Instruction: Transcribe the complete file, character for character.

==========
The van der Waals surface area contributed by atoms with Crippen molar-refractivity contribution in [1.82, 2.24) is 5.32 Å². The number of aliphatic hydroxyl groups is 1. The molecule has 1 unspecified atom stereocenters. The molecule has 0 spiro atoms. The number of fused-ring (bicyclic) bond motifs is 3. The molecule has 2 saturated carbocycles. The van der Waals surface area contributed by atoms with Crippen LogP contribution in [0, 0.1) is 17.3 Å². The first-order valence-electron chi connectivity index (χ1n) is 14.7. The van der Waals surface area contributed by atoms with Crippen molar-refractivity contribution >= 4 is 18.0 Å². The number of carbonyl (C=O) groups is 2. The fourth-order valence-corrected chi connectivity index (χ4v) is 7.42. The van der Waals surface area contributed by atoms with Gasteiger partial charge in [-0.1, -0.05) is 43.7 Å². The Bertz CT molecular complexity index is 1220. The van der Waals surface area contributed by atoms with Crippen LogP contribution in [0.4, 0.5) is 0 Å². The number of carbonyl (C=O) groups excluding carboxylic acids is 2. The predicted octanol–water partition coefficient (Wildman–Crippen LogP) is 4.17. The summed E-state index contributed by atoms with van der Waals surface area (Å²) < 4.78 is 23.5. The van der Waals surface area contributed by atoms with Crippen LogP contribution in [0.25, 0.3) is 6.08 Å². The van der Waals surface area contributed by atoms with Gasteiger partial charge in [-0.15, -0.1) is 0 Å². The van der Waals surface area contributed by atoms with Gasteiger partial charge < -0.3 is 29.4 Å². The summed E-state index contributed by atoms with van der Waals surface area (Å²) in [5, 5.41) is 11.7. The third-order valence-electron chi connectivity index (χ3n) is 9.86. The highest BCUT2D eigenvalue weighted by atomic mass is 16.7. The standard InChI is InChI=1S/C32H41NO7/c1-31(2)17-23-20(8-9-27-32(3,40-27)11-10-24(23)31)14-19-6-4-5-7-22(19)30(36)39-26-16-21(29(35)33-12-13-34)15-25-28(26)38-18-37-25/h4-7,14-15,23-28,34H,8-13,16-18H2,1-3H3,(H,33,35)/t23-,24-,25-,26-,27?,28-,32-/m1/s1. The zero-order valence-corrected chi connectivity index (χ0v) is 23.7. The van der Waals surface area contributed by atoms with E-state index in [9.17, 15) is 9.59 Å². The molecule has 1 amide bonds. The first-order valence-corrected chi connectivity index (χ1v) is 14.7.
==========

The van der Waals surface area contributed by atoms with Crippen molar-refractivity contribution in [1.82, 2.24) is 5.32 Å². The number of aliphatic hydroxyl groups is 1. The molecule has 1 unspecified atom stereocenters. The molecule has 0 spiro atoms. The number of fused-ring (bicyclic) bond motifs is 3. The molecule has 2 saturated carbocycles. The van der Waals surface area contributed by atoms with Crippen LogP contribution in [0, 0.1) is 17.3 Å². The first-order valence-electron chi connectivity index (χ1n) is 14.7. The van der Waals surface area contributed by atoms with Crippen molar-refractivity contribution >= 4 is 18.0 Å². The number of carbonyl (C=O) groups is 2. The fourth-order valence-corrected chi connectivity index (χ4v) is 7.42. The van der Waals surface area contributed by atoms with Gasteiger partial charge in [-0.1, -0.05) is 43.7 Å². The Bertz CT molecular complexity index is 1220. The van der Waals surface area contributed by atoms with Crippen LogP contribution in [0.4, 0.5) is 0 Å². The number of carbonyl (C=O) groups excluding carboxylic acids is 2. The predicted octanol–water partition coefficient (Wildman–Crippen LogP) is 4.17. The summed E-state index contributed by atoms with van der Waals surface area (Å²) < 4.78 is 23.5. The van der Waals surface area contributed by atoms with Crippen LogP contribution in [0.25, 0.3) is 6.08 Å². The van der Waals surface area contributed by atoms with Gasteiger partial charge in [-0.15, -0.1) is 0 Å². The van der Waals surface area contributed by atoms with Gasteiger partial charge < -0.3 is 29.4 Å². The summed E-state index contributed by atoms with van der Waals surface area (Å²) in [5, 5.41) is 11.7. The third-order valence-electron chi connectivity index (χ3n) is 9.86. The highest BCUT2D eigenvalue weighted by atomic mass is 16.7. The standard InChI is InChI=1S/C32H41NO7/c1-31(2)17-23-20(8-9-27-32(3,40-27)11-10-24(23)31)14-19-6-4-5-7-22(19)30(36)39-26-16-21(29(35)33-12-13-34)15-25-28(26)38-18-37-25/h4-7,14-15,23-28,34H,8-13,16-18H2,1-3H3,(H,33,35)/t23-,24-,25-,26-,27?,28-,32-/m1/s1. The zero-order valence-corrected chi connectivity index (χ0v) is 23.7. The van der Waals surface area contributed by atoms with E-state index in [9.17, 15) is 9.59 Å². The molecule has 1 amide bonds. The first-order valence-corrected chi connectivity index (χ1v) is 14.7.